However Basel III is not the only change on the regulatory landscape that companies need to consider. As global markets continue to expand and develop, regulators have started to adopt other initiatives that safeguard the stability of the domestic financial market, limit the effect of a systemic market risk spreading, or establish greater global governance. Hence, there have been enhanced requirements for Know Your Customer (KYC), the Foreign Account Tax Compliance Act (FATCA) and the intra-day liquidity buffers, to name but a few. These initiatives are enforced in the financial services industry, which play a key role in the enforcement and monitoring of these regulations. The adoption of more globally consistent governance standards is clearly a positive development, leading to a consolidation in the number of core banking relationships that any one company can sustain, due to the material increase in the cost of governance compliance to be incurred by all banks.

What this means for the in-house bank and self-funding

Given many of the world’s leading corporates have already developed a centralised approach to liquidity management, consolidating their cash position and often establishing an in-house bank with a view to optimising self-funding, corporate treasurers are obviously keen to understand how this will be affected by the changing face of regulation.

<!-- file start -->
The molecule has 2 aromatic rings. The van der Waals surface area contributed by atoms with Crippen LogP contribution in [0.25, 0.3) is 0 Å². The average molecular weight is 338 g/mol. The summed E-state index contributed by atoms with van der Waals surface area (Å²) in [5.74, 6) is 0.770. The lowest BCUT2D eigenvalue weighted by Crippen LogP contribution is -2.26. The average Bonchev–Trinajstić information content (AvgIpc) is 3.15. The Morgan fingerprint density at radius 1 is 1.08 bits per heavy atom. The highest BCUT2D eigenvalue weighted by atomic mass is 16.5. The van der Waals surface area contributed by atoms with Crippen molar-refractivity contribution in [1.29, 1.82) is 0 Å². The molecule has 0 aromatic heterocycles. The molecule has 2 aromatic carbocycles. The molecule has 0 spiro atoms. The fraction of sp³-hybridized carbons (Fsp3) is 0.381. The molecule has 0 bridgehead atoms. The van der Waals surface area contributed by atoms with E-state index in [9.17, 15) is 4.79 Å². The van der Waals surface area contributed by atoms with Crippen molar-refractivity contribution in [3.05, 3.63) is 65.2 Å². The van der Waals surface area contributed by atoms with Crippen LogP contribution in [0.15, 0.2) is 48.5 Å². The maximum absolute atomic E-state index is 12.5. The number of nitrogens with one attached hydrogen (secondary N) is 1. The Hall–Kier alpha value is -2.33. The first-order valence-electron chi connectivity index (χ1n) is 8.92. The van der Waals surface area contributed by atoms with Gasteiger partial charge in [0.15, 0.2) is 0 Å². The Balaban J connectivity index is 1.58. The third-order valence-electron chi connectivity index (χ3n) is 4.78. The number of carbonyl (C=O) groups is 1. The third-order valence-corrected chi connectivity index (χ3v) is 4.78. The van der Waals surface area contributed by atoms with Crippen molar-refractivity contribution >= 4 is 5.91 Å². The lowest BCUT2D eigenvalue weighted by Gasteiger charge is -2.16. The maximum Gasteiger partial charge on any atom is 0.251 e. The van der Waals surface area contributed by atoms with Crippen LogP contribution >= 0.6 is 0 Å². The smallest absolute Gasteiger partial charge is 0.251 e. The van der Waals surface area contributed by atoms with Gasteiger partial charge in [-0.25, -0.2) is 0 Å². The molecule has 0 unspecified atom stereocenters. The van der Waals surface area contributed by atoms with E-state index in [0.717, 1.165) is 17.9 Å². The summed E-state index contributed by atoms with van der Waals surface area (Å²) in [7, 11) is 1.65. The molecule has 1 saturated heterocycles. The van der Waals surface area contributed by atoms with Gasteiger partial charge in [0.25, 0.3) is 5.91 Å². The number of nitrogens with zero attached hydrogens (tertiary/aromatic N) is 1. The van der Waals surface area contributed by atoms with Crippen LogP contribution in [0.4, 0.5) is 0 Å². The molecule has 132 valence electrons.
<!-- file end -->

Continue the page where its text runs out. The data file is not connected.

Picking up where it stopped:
The good news is that recent regulatory changes may not necessarily have a drastic impact on the traditional approach. Basel III’s definition of operational deposits is consistent with the operating model of an in-house bank, and will actually encourage companies to structure their cash management activities in a way that will build the most appropriate foundation for the management of the resulting liquidity. In the Basel III compliant world, it is critical to establish the correct alignment of transactional services and of the optimal liquidity redistribution mechanism across the entities within the group. Structures that are well suited to this purpose include a fully centralised model such as those of an in-house bank, a financial shared services centre or an intra-group financing or trading centralisation vehicle (such as a finance company, a re-invoicing centre or a trading company).

There will however be an increasing reason for greater efficiency across the integration of cash and liquidity management services, as well as for stronger controls over internal self-funding and liquidity consolidation, especially on the investment of any structural cash excess. Basel III’s characterisation of excess and price sensitive deposits as non-operational deposits encourages companies to make the most efficient use of their internal liquidity first before looking to secure external funding or invest fragmented idle cash. The function and purpose of a sophisticated liquidity structure will therefore remain and provide the automated infrastructure or conduit for the dynamic redistribution and consolidation of liquidity across business entities, geographies and time zones. Just-in-time funding, cash mobilisation and concentration will continue to be supported by the liquidity solutions available in the market, and will also deliver the additional benefit of producing a more stable profile in the aggregated liquidity pools, which is another beneficial factor under Basel III. The added incentive for corporate treasurers already making use of an efficient liquidity structure will likely be to adopt a more active management approach, an automated investment solution or alternative deposit products to manage any large residual liquidity.